Advent of Code 2020 - Day 16

Today’s puzzle is called ‘Ticket Translation’. We have a bunch of fields in a language we do not understand and we need to figure out which is which.

There’s a set of rules we collected in several ways to a document that will serve as the puzzle input.

If you want to follow along please download AdventOfCode2020.pbit and check Day 1 post for instructions.

Part 1

Our input file is divided into three sections separated by a blank line:

  • The field name and the valid interval
  • Our ticket
  • Nearby tickets

Seems obvious that the first step is to parse and separate this data. For that we will be using our fold like function like we did previously:

            [Ret={}, Acc={}],
            (s,c) => if c = ""
                        then [Ret= s[Ret] & {s[Acc]}, Acc={}]
                        else [Ret= s[Ret], Acc= s[Acc] & {c}]

We create a list with three lists containing each of our parts. The break is made when an empty line ("") is found.

To achieve the solution for this part we don’t need to know if a specific ticket is valid or not. We are just after the numbers that don’t fit any of the rules.

Following this idea we are going to create a list with the union of all the rules intervals and check every field in the nearby tickets for the odd ones out. We take the first list, the one that contains the set of rules and we create a list with all the possible correct values by using list comprehension in Power Query.

//class: 1-3 or 5-7
//row: 6-11 or 33-44
//seat: 13-40 or 45-50

{1..3} & {5..7} &
{6..11} & {33..44} &
{13-40} & {45-50}


{1,2,3,5,6,7,8,9,10,11,13, (...), 50}

In the code below we take each of the entries in the list of rules and we extract the numbers creating a list of all the valid values.

Now that we have a set rules list, we need to take the values in the nearby tickets and for each number check if it belongs in the rules set list.

Each ticket is a comma separated set of numbers. We need to break them apart by using some code like this:

            (seed,current) => seed &
                      Text.SplitAny(current, ","), each Int64.From(_)))

After we apply this to the tickets we will have a list of all the numbers in the tickets.

The numbers that will be invalid are the one that don’t exist in the other list.


Part 2

To begin we are asked to remove the invalid tickets. Using the same strategy but now applied for each ticket:

We then can simply filter out the invalid ones:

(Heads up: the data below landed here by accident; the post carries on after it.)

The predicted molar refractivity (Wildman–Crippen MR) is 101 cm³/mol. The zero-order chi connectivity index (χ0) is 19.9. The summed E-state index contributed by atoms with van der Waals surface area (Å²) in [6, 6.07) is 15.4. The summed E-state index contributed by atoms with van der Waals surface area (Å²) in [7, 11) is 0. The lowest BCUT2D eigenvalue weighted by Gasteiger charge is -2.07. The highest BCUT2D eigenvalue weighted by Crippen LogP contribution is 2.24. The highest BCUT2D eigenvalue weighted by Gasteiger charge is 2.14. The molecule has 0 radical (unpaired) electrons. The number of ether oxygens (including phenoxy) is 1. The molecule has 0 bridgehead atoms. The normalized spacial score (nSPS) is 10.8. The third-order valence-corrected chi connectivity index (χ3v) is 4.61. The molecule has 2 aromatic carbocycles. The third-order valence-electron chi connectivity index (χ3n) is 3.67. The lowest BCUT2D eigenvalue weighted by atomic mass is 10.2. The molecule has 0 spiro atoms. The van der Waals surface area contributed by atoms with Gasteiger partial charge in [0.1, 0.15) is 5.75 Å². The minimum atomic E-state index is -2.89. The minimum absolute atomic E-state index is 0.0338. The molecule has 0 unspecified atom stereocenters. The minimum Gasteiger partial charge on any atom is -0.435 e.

That was easy enough. Now for the fun part, we will have to determine what field can match the group of values.

To do that we will take the tickets, separate them on the commas and assign the values to columns:

Now we transpose the table so that each line will correspond to a field:

Now we can transform these values into lists, so that we can associate them with the rules.

Here’s our rule list, after some simple transformations, along with the lower and upper bands of each one:

Now to calculate the possible valid columns we add a new custom column with the code:

Table.AddColumn(ticketFields, "Possibilities", (y) =>
                   if List.MatchesAll(
                       ticketsColumns{c}, each
                       let x = Int64.From(_) in
                           (x >= y[LB1] and x <= y[UB1]) or (x >= y[LB2] and x <= y[UB2]))
                   then s & {c}
                   else s)),

The idea here is that a list of values will be a valid option for that column if all the values are contained in the bounds.

For ‘departure location’ we will have as possible columns the options \(\{2,3,6,9,10,11,17,18\}\):

Now we can remove the bounds columns and expand the list of possibilities to rows:

We are told there’s only one possibility for each field, so we can create a small function that will check for the rows that have only one possibility and exclude those values as options for the others.

Taking our example:

class: {2,3}
row  : {1,2,3}
seat : {3}      //unique option so we can remove '3' from the others


class: {2}      //unique option so we can remove '2' from the others
row  : {1,2}
seat : {3}


class: {2}
row  : {1}
seat : {3}

Our code:

(x as record) as record =>
    if Table.RowCount(x[tbl]) > 0
            s1 = Table.Group(x[tbl], {"Field"}, {"Count", each Table.RowCount(_)}),
            s2 = Table.SelectRows(s1, each [Count] = 1),
            s3 = Table.SelectRows(x[tbl], each [Field] = s2{0}[Field]),
            s4 = Table.SelectRows(x[tbl], each [Possibilities] <> s3{0}[Possibilities]),
            s5 = Table.InsertRows(x[ret], 0,
                 {[Field=s3{0}[Field], Possibilities=s3{0}[Possibilities]]})
            @fnPossibilities([tbl=Table.Buffer(s4), ret=s5])
    else x

While we have rows in the original table we do, when that table is empty we return the accumulator:

  • ‘s1’ – We check how many options we have for each of the field in the table.
  • ‘s2’ – We pick the fields with only one possibility
  • ‘s3’ – We collect those in the original table by using ‘s2’
  • ‘s4’ – We remove the fields with the same values as the unique ones
  • ‘s5’ – We store the unique ones on an accumulator table

Now that we have determined which field is which we need to find all the values in our ticket that match the fields names starting with ‘departure’.

Transforming our ticket to a similar structure:

And merging it with the possibilities table we get:

The answer will be the product of the 'your ticket:' column:

List.Product(#"Merged Queries"[#"your ticket:"])


And here you have it, the day 16 solution. A great show case for many of the great data transformation tools we have in Power Query.

Hope you liked it and took something that will be useful in our own adventures with Power BI.

Have fun!!